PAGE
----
Finnish researchers, writing in the Nutrition Journal, found that replacement of regular salt (NaCl) with a novel mineral salt resulted in a significant reduction in systolic blood pressure (SBP) over 8 weeks while the SBP increased slightly in the regular salt group.
And the scientists argue that salt substitution in processed foods and table salt may have a large impact on cardiovascular health at population level.
“Recently published analysis demonstrated that reducing salt by 3 g per day is projected to reduce the annual number of new cases of CHD by 60,000 to 120,000 in the US alone,” reports the scientists.
The Finnish team also note that the observed decline in the prevalence of hypertension has levelled off and, therefore, there “is an evident need for public health measures aiming at more effective lifestyle modifications connected to high blood pressure, including the sodium intake levels.”
The goal of this study was to test the feasibility and effect of a new mineral salt (Smart Salt), which is low in sodium and high in potassium and magnesium, on blood pressure.
The Finnish team said their hypothesis was that the replacement of this mineral salt for regular salt covering at least 50 per cent of dietary sodium sources in a diet would lead to a 3 to 5 g reduction in sodium intake and consequently a lower blood pressure in subjects.
The supplementation of potassium and magnesium to a low-sodium diet may enhance the antihypertensive effect of a low-sodium diet, and thus be useful in treating hypertension, said the Finnish scientists.
They note that potassium has a natriuretic effect, promoting the excretion of sodium salts in the urine. Intake of magnesium may also support a reduction in blood pressure by reducing vascular resistance.
A randomized, double-blind, placebo-controlled study was conducted with an intervention period of 8-weeks in subjects with systolic and/or diastolic blood pressure.
The authors said that subjects were recruited via announcements in the local newspapers and other sources. The participants were deemed eligible if they were between 25-75 years old, with their SBP in the range of 130-159 mmHg and/or DBP in the range of 85-99 mmHg, BMI between 23 and 40 kg/m2 and a stable body weight.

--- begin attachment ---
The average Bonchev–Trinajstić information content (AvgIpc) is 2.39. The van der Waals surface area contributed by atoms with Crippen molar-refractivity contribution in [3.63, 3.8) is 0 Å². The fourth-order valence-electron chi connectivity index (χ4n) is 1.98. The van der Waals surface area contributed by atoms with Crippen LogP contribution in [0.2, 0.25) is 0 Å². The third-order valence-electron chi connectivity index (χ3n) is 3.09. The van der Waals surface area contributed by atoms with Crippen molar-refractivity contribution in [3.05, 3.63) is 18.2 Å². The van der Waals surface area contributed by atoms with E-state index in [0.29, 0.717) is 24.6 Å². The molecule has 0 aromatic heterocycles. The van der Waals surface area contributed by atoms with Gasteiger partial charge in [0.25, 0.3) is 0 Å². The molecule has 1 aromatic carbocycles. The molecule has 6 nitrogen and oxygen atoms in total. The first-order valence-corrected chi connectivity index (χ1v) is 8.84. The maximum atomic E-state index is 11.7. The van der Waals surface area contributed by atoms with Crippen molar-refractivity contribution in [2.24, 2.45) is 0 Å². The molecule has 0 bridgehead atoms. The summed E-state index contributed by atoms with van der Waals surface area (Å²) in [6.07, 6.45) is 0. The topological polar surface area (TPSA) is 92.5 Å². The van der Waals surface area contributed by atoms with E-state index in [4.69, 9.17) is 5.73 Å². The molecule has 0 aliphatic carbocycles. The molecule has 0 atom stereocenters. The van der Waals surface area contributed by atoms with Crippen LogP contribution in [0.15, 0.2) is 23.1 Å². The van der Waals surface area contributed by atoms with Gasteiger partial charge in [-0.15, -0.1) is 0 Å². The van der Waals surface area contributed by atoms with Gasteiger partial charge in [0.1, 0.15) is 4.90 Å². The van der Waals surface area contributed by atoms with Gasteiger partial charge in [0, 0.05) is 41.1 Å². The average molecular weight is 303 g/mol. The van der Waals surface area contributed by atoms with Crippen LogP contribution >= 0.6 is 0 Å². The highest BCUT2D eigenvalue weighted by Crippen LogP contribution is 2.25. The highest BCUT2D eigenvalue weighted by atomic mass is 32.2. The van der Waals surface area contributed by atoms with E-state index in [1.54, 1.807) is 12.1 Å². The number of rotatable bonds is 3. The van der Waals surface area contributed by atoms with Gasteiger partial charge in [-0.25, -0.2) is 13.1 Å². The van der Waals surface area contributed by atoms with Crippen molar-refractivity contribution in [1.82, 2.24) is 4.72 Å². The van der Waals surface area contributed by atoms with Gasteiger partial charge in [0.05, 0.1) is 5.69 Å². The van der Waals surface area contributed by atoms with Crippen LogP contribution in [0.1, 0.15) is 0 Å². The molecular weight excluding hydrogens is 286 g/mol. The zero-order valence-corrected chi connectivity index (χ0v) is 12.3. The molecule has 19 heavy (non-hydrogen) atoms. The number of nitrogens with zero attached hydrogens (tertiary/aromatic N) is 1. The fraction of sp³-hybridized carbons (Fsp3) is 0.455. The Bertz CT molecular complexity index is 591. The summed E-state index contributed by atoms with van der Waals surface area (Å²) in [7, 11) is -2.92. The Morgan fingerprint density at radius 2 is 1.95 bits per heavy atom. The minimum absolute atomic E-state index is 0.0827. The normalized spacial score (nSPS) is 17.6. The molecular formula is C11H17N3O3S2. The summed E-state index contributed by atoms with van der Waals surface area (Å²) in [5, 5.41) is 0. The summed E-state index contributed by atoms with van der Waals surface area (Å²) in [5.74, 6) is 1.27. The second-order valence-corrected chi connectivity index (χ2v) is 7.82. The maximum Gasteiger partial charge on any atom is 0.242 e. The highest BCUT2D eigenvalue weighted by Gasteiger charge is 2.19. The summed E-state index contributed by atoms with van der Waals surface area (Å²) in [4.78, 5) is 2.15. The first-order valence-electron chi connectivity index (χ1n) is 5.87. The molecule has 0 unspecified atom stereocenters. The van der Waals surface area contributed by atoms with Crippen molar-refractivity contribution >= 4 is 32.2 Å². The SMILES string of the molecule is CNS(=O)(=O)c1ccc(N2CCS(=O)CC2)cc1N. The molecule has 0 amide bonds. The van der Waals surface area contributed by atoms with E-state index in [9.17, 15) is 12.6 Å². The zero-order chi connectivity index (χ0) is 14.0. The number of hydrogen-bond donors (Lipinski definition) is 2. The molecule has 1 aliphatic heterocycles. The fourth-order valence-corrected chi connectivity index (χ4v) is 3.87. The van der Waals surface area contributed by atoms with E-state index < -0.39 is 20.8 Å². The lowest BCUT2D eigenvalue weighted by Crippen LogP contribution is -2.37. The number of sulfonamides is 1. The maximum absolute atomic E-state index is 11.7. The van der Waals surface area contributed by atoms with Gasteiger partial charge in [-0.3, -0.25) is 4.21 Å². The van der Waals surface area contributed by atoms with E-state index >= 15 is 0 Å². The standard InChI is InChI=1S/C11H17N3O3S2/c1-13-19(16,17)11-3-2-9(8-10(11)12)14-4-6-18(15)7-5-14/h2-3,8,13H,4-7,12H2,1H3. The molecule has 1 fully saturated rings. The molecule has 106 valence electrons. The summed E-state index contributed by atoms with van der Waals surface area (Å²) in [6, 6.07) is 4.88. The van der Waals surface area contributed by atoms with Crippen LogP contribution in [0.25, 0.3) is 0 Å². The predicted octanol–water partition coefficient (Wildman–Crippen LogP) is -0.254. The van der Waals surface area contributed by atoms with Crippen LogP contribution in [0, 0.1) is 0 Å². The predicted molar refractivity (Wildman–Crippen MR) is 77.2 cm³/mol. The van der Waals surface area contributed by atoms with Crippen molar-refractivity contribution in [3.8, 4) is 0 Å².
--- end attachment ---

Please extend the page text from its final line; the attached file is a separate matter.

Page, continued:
The test product was Smart Salt SMS50, which contains 50% sodium chloride (NaCl), 25% potassium chloride (KCl) and 25% magnesal; magnesium ammonium potassium chloride, hydrate. The control was a regular salt (sodium chloride, NaCl).
During the treatment period, the main food sources of salt were either salted as normal or with Smart Salt, depending on the study group, notes the article.
Test foods, report the team, were industrially processed main dishes (casseroles, soups, pastas, pizza and minced meat dishes), bread (70 % rye bread and 30% multigrain), frankfurters sausage/cold cuts and Edam cheese.
Salt used for cooking and baking as well as table salt was either regular salt or Smart Salt, dependent on group.
The daily amount of the test foods in the study diet was based on national dietary data in Finland, namely the FinDiet 2007 study.
In the test group, the NaCl reduction was designed to be 3.1 to 5.6 grams (1.2 to 2.2 grams Na+) depending on the energy intake and habitual diet of the study subject.
The daily sodium intake in the regular salt group was designed to stay at the same level as typical for that individual. The amounts of Smart Salt and regular salt in recipes of test foods were the same. The analysed concentration of sodium (expressed as NaCl) in the test foods varied between 0.38-1.41% in Smart Salt foods and 0.64-2.03% in regular salt foods depending on the food matrix.
The primary endpoint was the change in SBP. Secondary endpoints were changes in DBP, daily urine excretion of sodium (24-h dU-Na), potassium (dU-K) and magnesium (dU-Mg), they added.
The authors note that 24-h dU-Na decreased significantly in the Smart Salt group and remained unchanged in the control group. Furthermore, they concluded that replacement of NaCl with Smart Salt resulted in a significant reduction in SBP over 8 weeks, while SBP increased (+3.8 mmH) slightly in the regular salt group.
Source: Nutrition Journal
Published online ahead of print: doi:10.1186/1475-2891-10-88
Title: Feasibility and antihypertensive effect of replacing regular salt with mineral salt rich in magnesium and potassium- in subjects with mildly elevated blood pressure
Authors: Niskanen et al